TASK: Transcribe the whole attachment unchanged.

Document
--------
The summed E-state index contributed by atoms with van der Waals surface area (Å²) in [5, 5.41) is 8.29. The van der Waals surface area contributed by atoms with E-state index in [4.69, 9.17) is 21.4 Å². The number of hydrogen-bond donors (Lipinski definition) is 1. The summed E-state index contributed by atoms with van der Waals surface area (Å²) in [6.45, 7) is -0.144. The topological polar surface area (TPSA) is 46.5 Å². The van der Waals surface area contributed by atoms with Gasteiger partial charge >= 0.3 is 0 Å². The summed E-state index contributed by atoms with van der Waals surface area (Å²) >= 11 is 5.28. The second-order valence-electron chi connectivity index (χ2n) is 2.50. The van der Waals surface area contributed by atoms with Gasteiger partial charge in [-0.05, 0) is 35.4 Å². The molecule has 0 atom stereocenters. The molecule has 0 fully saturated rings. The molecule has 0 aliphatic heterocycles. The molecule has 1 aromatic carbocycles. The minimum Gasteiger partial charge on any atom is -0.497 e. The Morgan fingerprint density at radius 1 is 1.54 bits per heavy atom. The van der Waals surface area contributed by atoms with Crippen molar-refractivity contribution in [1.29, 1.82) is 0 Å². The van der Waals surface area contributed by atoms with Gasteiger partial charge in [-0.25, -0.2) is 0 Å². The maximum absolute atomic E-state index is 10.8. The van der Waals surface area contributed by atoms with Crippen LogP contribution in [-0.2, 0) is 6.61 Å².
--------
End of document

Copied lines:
The summed E-state index contributed by atoms with van der Waals surface area (Å²) in [5, 5.41) is 8.29. The van der Waals surface area contributed by atoms with E-state index in [4.69, 9.17) is 21.4 Å². The number of hydrogen-bond donors (Lipinski definition) is 1. The summed E-state index contributed by atoms with van der Waals surface area (Å²) in [6.45, 7) is -0.144. The topological polar surface area (TPSA) is 46.5 Å². The van der Waals surface area contributed by atoms with Gasteiger partial charge >= 0.3 is 0 Å². The summed E-state index contributed by atoms with van der Waals surface area (Å²) >= 11 is 5.28. The second-order valence-electron chi connectivity index (χ2n) is 2.50. The van der Waals surface area contributed by atoms with Gasteiger partial charge in [-0.05, 0) is 35.4 Å². The molecule has 0 atom stereocenters. The molecule has 0 fully saturated rings. The molecule has 0 aliphatic heterocycles. The molecule has 1 aromatic carbocycles. The minimum Gasteiger partial charge on any atom is -0.497 e. The Morgan fingerprint density at radius 1 is 1.54 bits per heavy atom. The van der Waals surface area contributed by atoms with Crippen molar-refractivity contribution in [1.29, 1.82) is 0 Å². The van der Waals surface area contributed by atoms with Gasteiger partial charge in [-0.25, -0.2) is 0 Å². The maximum absolute atomic E-state index is 10.8. The van der Waals surface area contributed by atoms with Crippen LogP contribution in [-0.2, 0) is 6.61 Å².